Historical pic of Pakistani flag

KARACHI: Relating with National Minorities Day that was recently observed on August 11, speakers at a convention on Saturday advised the implementation of the Supreme Court (SC) directives about the safety of minorities, reformation of the curriculum for fostering tolerance and setting up a commission for the minorities’ rights.

Numerous civil society and minority rights bodies, including the Centre for Social Justice (CSJ), National Commission for Justice and Peace (NCJP), Peoples Commission for Minorities Rights (PCMR), National Human Rights Commission, Peace and Development Foundation, Aurat Foundation and Tehreek-e- Niswan mutually organized the convention at St. Patrick’s auditorium in Karachi.

The convention also manifested the 72nd anniversary of Quaid-e-Azam Mohammad Ali Jinnah’s famous speech delivered before the constituent assembly of Pakistan on August 11, 1947 that guaranteed equal rights and freedom to all Pakistani people.

Kailash Nath Kohli, Justice (retd) highlighted his concerns over the lack of implementation of the SC orders passed by then Chief Justice Tasadduq Hussain Jillani on June 19, 2014.

He also uttered about the need for reforms in the education system, which included the removal of hate material from the curricula, fixing educational quota for minorities in higher education institutes and expansion of subject options available to the students from minorities, as guaranteed under the Article 22 and free education for all under the Article 25-A of the Constitution of Pakistan.

Peter Jacob, the CSJ executive director and PCMR chairperson said the government should primacies strengthening institutional protection of minority rights by undertaking a series of legal, policy and administrative measures to accommodate and cater to the demands, needs and challenges of the minority communities of Pakistan.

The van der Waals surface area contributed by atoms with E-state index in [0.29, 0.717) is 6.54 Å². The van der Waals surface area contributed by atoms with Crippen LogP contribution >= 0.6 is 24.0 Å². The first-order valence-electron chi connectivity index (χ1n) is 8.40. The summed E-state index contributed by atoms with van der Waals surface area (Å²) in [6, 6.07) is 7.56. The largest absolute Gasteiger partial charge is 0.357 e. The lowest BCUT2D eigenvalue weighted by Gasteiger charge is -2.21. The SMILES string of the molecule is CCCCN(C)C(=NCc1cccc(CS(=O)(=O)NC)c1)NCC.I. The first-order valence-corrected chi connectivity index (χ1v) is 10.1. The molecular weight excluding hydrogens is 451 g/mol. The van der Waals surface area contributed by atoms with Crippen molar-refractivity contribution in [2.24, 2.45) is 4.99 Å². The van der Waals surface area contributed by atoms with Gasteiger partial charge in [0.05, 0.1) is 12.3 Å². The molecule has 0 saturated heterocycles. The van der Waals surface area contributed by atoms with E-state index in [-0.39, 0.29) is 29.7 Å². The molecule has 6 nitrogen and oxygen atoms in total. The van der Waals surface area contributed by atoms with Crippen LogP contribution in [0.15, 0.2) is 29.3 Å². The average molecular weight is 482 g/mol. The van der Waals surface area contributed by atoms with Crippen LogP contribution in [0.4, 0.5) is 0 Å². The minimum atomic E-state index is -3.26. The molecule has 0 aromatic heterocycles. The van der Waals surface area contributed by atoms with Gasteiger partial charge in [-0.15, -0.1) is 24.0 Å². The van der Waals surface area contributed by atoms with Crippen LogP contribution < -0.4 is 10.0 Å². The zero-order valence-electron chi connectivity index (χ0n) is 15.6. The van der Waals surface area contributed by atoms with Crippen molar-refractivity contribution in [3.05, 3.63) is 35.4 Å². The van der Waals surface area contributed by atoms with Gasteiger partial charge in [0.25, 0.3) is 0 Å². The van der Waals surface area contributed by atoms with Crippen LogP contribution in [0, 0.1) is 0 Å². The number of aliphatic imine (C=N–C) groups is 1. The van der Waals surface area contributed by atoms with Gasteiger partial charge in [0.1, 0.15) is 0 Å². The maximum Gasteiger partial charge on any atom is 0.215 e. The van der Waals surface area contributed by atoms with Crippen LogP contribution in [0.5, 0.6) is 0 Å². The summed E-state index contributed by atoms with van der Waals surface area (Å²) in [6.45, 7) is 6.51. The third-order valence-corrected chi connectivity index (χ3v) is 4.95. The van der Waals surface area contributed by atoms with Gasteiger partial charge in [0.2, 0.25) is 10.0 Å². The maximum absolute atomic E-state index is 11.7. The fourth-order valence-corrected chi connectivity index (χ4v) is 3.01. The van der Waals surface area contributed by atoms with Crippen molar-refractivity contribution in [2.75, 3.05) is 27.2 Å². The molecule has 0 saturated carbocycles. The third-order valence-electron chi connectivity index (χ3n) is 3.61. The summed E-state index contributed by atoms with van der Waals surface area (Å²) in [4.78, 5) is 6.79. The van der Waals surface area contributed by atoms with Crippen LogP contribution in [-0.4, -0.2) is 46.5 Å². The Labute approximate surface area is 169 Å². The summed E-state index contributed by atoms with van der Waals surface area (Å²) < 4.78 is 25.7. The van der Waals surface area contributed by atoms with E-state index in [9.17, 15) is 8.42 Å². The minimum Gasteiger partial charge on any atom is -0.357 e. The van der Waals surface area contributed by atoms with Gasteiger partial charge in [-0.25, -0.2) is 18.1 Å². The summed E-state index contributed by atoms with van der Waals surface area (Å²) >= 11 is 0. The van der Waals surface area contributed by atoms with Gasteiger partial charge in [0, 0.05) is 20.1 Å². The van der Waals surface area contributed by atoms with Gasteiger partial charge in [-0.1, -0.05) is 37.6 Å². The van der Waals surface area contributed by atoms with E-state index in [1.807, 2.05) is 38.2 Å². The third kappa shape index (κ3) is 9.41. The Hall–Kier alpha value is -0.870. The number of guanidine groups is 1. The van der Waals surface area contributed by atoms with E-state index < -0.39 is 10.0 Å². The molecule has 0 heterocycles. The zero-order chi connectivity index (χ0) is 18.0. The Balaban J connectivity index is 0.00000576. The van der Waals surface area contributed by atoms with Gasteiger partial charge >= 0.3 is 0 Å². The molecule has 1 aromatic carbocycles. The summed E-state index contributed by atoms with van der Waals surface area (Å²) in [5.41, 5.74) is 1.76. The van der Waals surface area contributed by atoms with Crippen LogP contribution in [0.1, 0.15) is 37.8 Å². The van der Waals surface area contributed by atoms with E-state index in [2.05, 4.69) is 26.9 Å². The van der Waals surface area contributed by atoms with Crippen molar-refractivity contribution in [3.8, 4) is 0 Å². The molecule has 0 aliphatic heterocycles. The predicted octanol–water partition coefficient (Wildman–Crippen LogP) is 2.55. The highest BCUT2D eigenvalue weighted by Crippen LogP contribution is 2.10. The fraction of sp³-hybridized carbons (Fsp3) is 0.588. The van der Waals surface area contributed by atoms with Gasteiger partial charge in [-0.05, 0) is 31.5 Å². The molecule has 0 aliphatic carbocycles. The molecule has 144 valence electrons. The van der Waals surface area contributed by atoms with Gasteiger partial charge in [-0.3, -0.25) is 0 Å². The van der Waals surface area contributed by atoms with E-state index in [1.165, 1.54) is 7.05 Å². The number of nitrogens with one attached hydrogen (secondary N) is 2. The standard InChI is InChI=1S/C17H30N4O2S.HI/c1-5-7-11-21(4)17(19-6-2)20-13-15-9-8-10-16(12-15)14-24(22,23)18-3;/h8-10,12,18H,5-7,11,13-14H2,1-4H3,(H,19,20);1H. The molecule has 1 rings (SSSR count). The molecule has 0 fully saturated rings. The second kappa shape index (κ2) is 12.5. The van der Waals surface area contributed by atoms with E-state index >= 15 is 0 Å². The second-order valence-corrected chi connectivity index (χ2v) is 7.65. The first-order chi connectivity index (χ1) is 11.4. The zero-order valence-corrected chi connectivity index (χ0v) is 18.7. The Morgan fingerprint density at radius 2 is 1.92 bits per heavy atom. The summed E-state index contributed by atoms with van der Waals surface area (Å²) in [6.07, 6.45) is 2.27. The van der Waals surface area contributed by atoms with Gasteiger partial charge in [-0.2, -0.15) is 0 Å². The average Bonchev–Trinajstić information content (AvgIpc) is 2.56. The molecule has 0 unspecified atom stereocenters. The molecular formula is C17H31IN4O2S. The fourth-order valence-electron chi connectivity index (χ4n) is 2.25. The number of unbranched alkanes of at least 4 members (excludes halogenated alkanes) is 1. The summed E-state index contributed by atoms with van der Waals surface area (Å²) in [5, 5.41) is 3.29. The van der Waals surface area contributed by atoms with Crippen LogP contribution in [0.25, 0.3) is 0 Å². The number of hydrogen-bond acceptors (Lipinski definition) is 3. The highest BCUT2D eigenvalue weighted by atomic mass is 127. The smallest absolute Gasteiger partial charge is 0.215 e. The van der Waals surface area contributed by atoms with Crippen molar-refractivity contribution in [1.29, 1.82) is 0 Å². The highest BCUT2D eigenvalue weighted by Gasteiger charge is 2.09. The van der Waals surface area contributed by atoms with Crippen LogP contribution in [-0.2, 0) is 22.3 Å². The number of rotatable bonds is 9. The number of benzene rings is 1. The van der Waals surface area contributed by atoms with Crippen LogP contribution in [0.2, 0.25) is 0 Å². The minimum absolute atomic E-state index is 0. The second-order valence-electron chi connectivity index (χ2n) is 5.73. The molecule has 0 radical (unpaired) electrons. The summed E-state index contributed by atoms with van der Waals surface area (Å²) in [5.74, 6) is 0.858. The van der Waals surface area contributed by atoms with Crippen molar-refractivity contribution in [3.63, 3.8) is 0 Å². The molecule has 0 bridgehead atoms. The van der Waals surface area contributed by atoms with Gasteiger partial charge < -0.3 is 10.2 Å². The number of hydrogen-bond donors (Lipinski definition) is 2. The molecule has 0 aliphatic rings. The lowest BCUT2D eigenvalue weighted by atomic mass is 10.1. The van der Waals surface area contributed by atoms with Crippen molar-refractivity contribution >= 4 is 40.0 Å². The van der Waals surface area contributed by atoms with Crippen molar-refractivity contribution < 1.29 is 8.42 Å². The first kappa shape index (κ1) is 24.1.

Fr. Saleh Diego, the vicar general and NCJP’s Karachi director, said they were proud to be Pakistanis but it was hurting to see that the matters of the state were being run on the basis of religious discrimination.

“Government must set an example by ensuring rights among Pakistani citizens as Quaid-e-Azam had laid down the foundation of a nation where all Pakistanis, regardless of any discrimination, could enjoy fairness of rights; and serve to promote tolerance and build a prosperous society where religion had nothing to do with the business of the state,” he said.

Academic Dr. Riaz Sheikh expressed about the situation of human rights and minorities rights in Pakistan. He called for the government to take solemn steps to ensure inclusion and implement rights of the minorities to build esteem for religious diversity and tolerance.

Pakistan Peoples Party MPA Anthony Naveed, Tehreek-e-Niswan head and artiste Sheema Kermani and Muttahida Qaumi Movement-Pakistan MPA Mangla Sharma also spoke at the convention.

The occasion opened with the national anthem followed by song performances of children from different areas. A Tehreek-e-Niswan theatre team showed a performance on the theme of ‘we are all equal human beings’. The performance meant at fostering a culture of inter-faith and inter-communal harmony and respect for human dignity, regardless of race, religion or ethnicity.

By the ending of the convention, all the participants assembled at the mausoleum of Quaid-e-Azam and held a candlelit vigil with a promise to carry on their struggle for human and minorities’ rights.

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